In supporting President Bush's nomination of Harriet Miers to the Supreme Court, James Dobson told listeners last week, "When you know some of the things that I know that I probably shouldn't know—that would take me in this direction—you would understand why I have said, with fear and trepidation, that I believe Harriet Miers will be a good justice."

Since then, commentators and analysts have speculated on what Dobson learned in a conversation with White House advisor Karl Rove and other conservative Christian leaders. Turns out, he knew nothing that news reports didn't turn up within days following the Miers nomination.

"I did say to these pro-family leaders, which has been widely quoted, that Karl had told me something that I probably shouldn't know. And you know, it really wasn't all that tantalizing, but I still couldn't talk about it," Dobson said on his radio program today (audio | transcript). He said he had learned that Miers was on the short list of names the President was considering but wasn't free to discuss it because the nomination had not been released. Dobson also said other conservatives who were on the list asked to be removed because the nomination process "has become so vicious and so vitriolic and so bitter that they didn't want to subject themselves or the members of their families to it."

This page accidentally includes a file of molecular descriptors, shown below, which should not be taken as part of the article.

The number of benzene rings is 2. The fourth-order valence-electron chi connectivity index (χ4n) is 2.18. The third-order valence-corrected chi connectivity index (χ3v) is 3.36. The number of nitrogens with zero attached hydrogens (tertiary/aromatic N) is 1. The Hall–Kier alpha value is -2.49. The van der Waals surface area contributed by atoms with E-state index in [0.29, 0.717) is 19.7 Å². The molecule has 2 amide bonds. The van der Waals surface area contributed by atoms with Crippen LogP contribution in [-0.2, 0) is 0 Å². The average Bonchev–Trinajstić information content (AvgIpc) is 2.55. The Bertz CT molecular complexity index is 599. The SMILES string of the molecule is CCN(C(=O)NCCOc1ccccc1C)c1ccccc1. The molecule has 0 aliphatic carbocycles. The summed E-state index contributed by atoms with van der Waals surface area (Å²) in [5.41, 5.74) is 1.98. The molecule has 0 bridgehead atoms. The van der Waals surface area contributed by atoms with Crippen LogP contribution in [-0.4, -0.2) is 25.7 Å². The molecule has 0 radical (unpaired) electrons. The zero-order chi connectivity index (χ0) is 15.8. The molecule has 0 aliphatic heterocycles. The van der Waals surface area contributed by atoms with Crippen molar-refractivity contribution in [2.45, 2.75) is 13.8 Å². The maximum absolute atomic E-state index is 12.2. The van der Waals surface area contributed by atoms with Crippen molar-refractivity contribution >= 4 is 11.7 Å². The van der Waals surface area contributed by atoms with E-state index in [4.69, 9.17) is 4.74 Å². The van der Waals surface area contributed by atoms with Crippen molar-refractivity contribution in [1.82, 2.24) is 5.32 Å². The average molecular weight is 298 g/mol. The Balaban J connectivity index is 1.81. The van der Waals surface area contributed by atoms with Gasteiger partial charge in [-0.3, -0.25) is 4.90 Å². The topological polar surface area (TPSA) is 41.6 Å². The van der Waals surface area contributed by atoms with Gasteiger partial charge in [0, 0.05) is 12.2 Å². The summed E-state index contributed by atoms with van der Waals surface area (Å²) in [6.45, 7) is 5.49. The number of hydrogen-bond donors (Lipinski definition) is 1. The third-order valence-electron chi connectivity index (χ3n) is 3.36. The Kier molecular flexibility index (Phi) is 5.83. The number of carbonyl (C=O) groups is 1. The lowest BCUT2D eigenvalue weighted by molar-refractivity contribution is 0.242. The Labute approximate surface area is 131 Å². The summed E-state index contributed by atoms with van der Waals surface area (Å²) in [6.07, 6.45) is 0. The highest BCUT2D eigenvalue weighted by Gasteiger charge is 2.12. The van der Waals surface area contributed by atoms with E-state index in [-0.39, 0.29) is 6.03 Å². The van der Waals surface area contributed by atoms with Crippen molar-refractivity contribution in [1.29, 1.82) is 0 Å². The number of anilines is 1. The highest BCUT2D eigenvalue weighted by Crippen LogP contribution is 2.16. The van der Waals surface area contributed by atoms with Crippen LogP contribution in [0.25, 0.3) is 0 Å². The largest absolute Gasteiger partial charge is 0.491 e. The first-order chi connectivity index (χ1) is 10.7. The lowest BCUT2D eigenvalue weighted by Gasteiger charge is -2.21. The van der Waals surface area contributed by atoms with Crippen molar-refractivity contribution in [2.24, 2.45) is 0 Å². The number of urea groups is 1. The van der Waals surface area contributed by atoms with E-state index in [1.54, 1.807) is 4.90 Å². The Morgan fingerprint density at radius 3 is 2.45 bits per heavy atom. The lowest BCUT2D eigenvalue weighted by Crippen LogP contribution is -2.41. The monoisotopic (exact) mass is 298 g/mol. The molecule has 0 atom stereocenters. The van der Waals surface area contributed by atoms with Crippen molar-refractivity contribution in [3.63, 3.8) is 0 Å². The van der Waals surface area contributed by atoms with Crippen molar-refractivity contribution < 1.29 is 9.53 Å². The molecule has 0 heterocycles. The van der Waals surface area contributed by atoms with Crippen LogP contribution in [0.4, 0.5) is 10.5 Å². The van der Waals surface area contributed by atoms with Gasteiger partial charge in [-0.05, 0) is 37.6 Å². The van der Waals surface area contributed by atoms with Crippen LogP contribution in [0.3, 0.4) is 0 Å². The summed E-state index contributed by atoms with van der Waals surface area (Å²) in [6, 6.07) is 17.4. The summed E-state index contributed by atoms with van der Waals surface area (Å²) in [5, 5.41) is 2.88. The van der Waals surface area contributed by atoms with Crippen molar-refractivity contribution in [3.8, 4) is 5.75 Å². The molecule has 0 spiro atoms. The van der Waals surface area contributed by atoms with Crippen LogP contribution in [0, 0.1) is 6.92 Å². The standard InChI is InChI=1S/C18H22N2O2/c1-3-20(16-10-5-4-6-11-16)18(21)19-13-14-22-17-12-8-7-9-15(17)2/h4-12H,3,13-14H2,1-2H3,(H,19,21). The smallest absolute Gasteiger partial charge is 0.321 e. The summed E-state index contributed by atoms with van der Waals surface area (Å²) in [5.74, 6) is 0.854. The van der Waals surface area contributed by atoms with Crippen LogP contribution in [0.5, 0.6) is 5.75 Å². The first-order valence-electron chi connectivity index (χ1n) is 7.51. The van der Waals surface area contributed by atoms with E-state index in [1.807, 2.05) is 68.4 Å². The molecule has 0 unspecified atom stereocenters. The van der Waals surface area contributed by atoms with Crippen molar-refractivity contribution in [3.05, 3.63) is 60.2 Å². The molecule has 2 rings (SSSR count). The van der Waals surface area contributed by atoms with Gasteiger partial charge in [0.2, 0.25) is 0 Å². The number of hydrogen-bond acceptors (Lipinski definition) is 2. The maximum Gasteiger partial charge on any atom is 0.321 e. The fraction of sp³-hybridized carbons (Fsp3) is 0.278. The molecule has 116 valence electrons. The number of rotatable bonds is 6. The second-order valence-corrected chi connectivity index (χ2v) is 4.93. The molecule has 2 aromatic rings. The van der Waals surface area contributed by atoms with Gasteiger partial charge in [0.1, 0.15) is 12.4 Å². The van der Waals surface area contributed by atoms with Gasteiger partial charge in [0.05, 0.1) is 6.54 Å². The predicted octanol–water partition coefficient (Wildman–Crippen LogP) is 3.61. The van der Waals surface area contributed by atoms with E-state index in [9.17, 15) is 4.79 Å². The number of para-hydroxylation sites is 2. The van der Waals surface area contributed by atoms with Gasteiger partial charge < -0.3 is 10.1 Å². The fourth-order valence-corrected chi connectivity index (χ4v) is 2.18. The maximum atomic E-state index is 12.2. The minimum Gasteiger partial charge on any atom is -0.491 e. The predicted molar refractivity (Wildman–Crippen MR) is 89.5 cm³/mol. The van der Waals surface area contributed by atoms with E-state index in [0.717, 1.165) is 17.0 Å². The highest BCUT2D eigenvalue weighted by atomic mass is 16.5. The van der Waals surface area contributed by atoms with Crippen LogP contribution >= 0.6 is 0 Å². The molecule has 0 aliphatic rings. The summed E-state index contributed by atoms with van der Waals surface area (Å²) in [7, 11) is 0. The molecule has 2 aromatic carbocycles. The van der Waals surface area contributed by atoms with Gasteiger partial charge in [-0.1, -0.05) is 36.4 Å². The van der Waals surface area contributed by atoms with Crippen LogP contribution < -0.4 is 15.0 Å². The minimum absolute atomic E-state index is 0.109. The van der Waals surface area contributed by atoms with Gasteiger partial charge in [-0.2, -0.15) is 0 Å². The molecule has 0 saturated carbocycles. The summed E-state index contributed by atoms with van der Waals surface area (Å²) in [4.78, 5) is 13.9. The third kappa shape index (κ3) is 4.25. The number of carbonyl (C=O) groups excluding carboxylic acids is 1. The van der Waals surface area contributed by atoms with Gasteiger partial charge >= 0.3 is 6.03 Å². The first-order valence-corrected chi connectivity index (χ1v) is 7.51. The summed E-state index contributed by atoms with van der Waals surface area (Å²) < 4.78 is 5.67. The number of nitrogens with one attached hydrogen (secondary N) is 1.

Dobson also said Rove told him and others that Miers is an evangelical, attends a conservative, pro-life church, and is a member of Texas Right to Life. "In other words, there is a characterization of her that was given to me before the President had actually made this decision. I could not talk about that on Monday. … But by Wednesday and Thursday and Friday, all this information began to come out, and ...

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Launched in 1999, Christianity Today’s Weblog was not just one of the first religion-oriented weblogs, but one of the first published by a media organization. (Hence its rather bland title.) Mostly compiled by then-online editor Ted Olsen, Weblog rounded up religion news and opinion pieces from publications around the world. As Christianity Today’s website grew, it launched other blogs. Olsen took on management responsibilities, and the Weblog feature as such was mothballed. But CT’s efforts to round up important news and opinion from around the web continues, especially on our Gleanings feature.
Ted Olsen
Ted Olsen is Christianity Today's editorial director. He wrote the magazine's Weblog—a collection of news and opinion articles from mainstream news sources around the world—from 1999 to 2006. In 2004, the magazine launched Weblog in Print, which looks for unexpected connections and trends in articles appearing in the mainstream press. The column was later renamed "Tidings" and ran until 2007.
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